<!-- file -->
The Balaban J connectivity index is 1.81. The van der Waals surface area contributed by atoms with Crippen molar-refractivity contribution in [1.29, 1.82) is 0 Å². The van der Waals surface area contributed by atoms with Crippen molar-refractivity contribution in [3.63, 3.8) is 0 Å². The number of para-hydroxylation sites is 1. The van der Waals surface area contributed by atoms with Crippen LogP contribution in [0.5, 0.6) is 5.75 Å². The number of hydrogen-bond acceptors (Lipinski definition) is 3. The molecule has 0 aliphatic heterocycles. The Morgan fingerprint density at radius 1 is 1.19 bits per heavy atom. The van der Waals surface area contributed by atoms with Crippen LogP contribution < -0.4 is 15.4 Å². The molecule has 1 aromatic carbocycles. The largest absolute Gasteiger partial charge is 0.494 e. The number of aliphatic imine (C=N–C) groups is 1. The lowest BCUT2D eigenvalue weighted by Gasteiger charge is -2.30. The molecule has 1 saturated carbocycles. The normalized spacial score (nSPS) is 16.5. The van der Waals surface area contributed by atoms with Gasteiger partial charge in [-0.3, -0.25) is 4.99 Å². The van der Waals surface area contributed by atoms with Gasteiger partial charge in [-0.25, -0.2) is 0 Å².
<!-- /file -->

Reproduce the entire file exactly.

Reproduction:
The Balaban J connectivity index is 1.81. The van der Waals surface area contributed by atoms with Crippen molar-refractivity contribution in [1.29, 1.82) is 0 Å². The van der Waals surface area contributed by atoms with Crippen molar-refractivity contribution in [3.63, 3.8) is 0 Å². The number of para-hydroxylation sites is 1. The van der Waals surface area contributed by atoms with Crippen LogP contribution in [0.5, 0.6) is 5.75 Å². The number of hydrogen-bond acceptors (Lipinski definition) is 3. The molecule has 0 aliphatic heterocycles. The Morgan fingerprint density at radius 1 is 1.19 bits per heavy atom. The van der Waals surface area contributed by atoms with Crippen LogP contribution < -0.4 is 15.4 Å². The molecule has 1 aromatic carbocycles. The largest absolute Gasteiger partial charge is 0.494 e. The number of aliphatic imine (C=N–C) groups is 1. The lowest BCUT2D eigenvalue weighted by Gasteiger charge is -2.30. The molecule has 1 saturated carbocycles. The normalized spacial score (nSPS) is 16.5. The van der Waals surface area contributed by atoms with Gasteiger partial charge in [-0.3, -0.25) is 4.99 Å². The van der Waals surface area contributed by atoms with Gasteiger partial charge in [-0.25, -0.2) is 0 Å².